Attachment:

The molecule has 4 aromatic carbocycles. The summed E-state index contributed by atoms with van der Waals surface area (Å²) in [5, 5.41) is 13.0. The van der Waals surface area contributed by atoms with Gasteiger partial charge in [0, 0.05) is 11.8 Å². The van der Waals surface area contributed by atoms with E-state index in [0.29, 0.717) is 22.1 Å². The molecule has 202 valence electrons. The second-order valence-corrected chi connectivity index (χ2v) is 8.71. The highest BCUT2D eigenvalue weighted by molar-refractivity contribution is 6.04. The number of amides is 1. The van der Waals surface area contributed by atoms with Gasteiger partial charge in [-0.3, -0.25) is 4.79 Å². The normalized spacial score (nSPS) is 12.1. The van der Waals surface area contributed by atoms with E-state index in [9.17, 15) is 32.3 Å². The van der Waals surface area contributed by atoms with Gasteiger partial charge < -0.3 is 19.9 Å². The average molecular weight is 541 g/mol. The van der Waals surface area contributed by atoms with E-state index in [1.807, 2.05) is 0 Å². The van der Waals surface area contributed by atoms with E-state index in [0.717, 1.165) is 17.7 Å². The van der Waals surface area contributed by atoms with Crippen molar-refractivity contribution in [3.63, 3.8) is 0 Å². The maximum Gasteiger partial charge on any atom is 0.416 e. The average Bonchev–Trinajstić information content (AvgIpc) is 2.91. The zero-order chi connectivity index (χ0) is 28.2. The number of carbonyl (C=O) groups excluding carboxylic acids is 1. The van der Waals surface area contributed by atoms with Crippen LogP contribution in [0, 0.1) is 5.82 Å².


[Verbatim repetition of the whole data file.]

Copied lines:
The molecule has 4 aromatic carbocycles. The summed E-state index contributed by atoms with van der Waals surface area (Å²) in [5, 5.41) is 13.0. The van der Waals surface area contributed by atoms with Gasteiger partial charge in [0, 0.05) is 11.8 Å². The van der Waals surface area contributed by atoms with E-state index in [0.29, 0.717) is 22.1 Å². The molecule has 202 valence electrons. The second-order valence-corrected chi connectivity index (χ2v) is 8.71. The highest BCUT2D eigenvalue weighted by molar-refractivity contribution is 6.04. The number of amides is 1. The van der Waals surface area contributed by atoms with Gasteiger partial charge in [-0.3, -0.25) is 4.79 Å². The normalized spacial score (nSPS) is 12.1. The van der Waals surface area contributed by atoms with E-state index in [9.17, 15) is 32.3 Å². The van der Waals surface area contributed by atoms with Gasteiger partial charge < -0.3 is 19.9 Å². The average molecular weight is 541 g/mol. The van der Waals surface area contributed by atoms with E-state index in [1.807, 2.05) is 0 Å². The van der Waals surface area contributed by atoms with E-state index in [0.717, 1.165) is 17.7 Å². The van der Waals surface area contributed by atoms with Crippen molar-refractivity contribution in [3.63, 3.8) is 0 Å². The maximum Gasteiger partial charge on any atom is 0.416 e. The average Bonchev–Trinajstić information content (AvgIpc) is 2.91. The zero-order chi connectivity index (χ0) is 28.2. The number of carbonyl (C=O) groups excluding carboxylic acids is 1. The van der Waals surface area contributed by atoms with Crippen LogP contribution in [0, 0.1) is 5.82 Å².